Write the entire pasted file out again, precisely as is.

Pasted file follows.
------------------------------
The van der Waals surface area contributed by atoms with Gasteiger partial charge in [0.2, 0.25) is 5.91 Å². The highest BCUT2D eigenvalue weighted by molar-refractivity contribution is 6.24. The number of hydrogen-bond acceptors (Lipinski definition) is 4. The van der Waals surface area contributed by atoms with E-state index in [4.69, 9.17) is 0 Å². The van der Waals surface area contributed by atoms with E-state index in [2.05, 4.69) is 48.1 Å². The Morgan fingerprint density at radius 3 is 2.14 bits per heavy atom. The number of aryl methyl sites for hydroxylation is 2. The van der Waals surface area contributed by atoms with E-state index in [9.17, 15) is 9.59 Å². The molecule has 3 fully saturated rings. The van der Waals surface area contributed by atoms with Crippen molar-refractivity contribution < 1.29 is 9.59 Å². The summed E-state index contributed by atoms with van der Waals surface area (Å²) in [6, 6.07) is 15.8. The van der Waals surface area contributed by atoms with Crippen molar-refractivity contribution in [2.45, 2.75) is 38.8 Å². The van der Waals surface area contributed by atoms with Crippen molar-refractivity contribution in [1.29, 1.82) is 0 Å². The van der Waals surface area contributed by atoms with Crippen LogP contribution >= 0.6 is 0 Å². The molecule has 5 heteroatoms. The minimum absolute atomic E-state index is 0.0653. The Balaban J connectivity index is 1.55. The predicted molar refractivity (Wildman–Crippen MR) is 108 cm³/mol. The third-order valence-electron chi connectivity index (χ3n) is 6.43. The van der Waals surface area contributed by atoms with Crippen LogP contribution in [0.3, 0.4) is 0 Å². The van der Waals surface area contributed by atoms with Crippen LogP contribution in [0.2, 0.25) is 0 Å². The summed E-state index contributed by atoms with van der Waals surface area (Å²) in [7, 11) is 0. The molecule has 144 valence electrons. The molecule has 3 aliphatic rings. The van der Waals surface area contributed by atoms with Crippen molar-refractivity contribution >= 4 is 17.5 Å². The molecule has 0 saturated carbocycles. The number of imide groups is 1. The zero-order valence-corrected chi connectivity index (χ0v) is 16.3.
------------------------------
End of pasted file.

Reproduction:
The van der Waals surface area contributed by atoms with Gasteiger partial charge in [0.2, 0.25) is 5.91 Å². The highest BCUT2D eigenvalue weighted by molar-refractivity contribution is 6.24. The number of hydrogen-bond acceptors (Lipinski definition) is 4. The van der Waals surface area contributed by atoms with E-state index in [4.69, 9.17) is 0 Å². The van der Waals surface area contributed by atoms with E-state index in [2.05, 4.69) is 48.1 Å². The Morgan fingerprint density at radius 3 is 2.14 bits per heavy atom. The number of aryl methyl sites for hydroxylation is 2. The van der Waals surface area contributed by atoms with E-state index in [9.17, 15) is 9.59 Å². The molecule has 3 fully saturated rings. The van der Waals surface area contributed by atoms with Crippen molar-refractivity contribution < 1.29 is 9.59 Å². The summed E-state index contributed by atoms with van der Waals surface area (Å²) in [6, 6.07) is 15.8. The van der Waals surface area contributed by atoms with Crippen molar-refractivity contribution in [2.45, 2.75) is 38.8 Å². The van der Waals surface area contributed by atoms with Crippen molar-refractivity contribution in [1.29, 1.82) is 0 Å². The van der Waals surface area contributed by atoms with Crippen LogP contribution >= 0.6 is 0 Å². The molecule has 5 heteroatoms. The minimum absolute atomic E-state index is 0.0653. The Balaban J connectivity index is 1.55. The predicted molar refractivity (Wildman–Crippen MR) is 108 cm³/mol. The third-order valence-electron chi connectivity index (χ3n) is 6.43. The van der Waals surface area contributed by atoms with Crippen LogP contribution in [0.3, 0.4) is 0 Å². The van der Waals surface area contributed by atoms with Crippen LogP contribution in [0.2, 0.25) is 0 Å². The summed E-state index contributed by atoms with van der Waals surface area (Å²) in [7, 11) is 0. The molecule has 144 valence electrons. The molecule has 3 aliphatic rings. The van der Waals surface area contributed by atoms with Crippen molar-refractivity contribution >= 4 is 17.5 Å². The molecule has 0 saturated carbocycles. The number of imide groups is 1. The zero-order valence-corrected chi connectivity index (χ0v) is 16.3.